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The cliffs and canyons are alive. Ask anyone who lives around them. They are the home of living spirits who emit not just light, but sound. Voices. You need solitude, away from the visual clutter and noise of today. I heard those voices as a child growing up in Arizona and often since.
Artist Greg Weismantel dreamt of the great canyons. He drove west with cans of paint salvaged from a DC fire. There, in southern Utah, he reached for the spirits of the canyons and listened to the stories of Joe, a Southern Paiute Indian. He climbed to the ridges to absorb the wisdom of the 3000 year old Bristle Cone pines.
You hear the songs of the wind that carved the canyon walls for eons. They echo the music of the Archaic peoples and the trickster flute player we call Kokopelli. We feel the lives of the wild creatures that shared the canyons and rivers for thousands of years. They lift you into another dimension. You can leave your PTSD and sorrows behind—if only for a while.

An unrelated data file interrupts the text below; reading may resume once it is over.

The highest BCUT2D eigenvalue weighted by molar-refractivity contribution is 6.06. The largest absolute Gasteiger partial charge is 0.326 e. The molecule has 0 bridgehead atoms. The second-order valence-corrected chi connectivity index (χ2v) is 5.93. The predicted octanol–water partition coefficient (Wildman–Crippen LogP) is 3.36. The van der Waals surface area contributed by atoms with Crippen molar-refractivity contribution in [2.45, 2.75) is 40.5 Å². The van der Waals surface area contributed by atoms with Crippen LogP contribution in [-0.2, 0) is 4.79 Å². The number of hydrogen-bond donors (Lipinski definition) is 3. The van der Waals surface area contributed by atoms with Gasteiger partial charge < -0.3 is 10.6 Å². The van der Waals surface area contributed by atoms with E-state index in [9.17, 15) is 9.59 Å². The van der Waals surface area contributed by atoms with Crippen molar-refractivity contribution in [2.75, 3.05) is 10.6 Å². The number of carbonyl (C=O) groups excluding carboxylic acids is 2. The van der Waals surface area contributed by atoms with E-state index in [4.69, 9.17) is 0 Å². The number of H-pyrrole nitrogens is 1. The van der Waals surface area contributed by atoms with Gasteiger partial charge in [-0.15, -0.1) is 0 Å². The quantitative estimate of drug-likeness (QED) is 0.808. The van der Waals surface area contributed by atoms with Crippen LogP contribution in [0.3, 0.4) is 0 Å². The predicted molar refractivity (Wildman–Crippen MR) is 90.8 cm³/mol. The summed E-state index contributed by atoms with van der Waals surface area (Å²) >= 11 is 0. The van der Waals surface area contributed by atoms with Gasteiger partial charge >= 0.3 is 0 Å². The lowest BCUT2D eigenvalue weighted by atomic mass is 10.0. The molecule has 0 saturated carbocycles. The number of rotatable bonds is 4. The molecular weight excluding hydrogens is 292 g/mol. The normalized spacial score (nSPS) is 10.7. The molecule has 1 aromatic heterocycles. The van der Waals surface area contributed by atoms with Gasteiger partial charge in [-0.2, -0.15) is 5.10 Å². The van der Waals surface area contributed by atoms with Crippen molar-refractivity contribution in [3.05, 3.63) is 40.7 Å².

In Antelope Canyon on the Navajo Reservation the spirits whisper and the light shimmies and moves constantly. It teases your senses. But you don’t have to go to the far West.
The paintings of Jay Peterzell are links between the language of the earth and the spirits that soar. Plants are rooted and growing. Water is seeping through aquifers. Billions of life forms come together in a collective wisdom that we can join.
Vincent Van Gogh became one with the earth and leaped to another dimension. He reached for the secrets of eternity and was lifted to that magical realm. A wheat field was the home of living spirits who emit not just light but sound. Voices.
Find any place isolated from the visual clutter and noise of today. There is magic in the ground beneath your feet.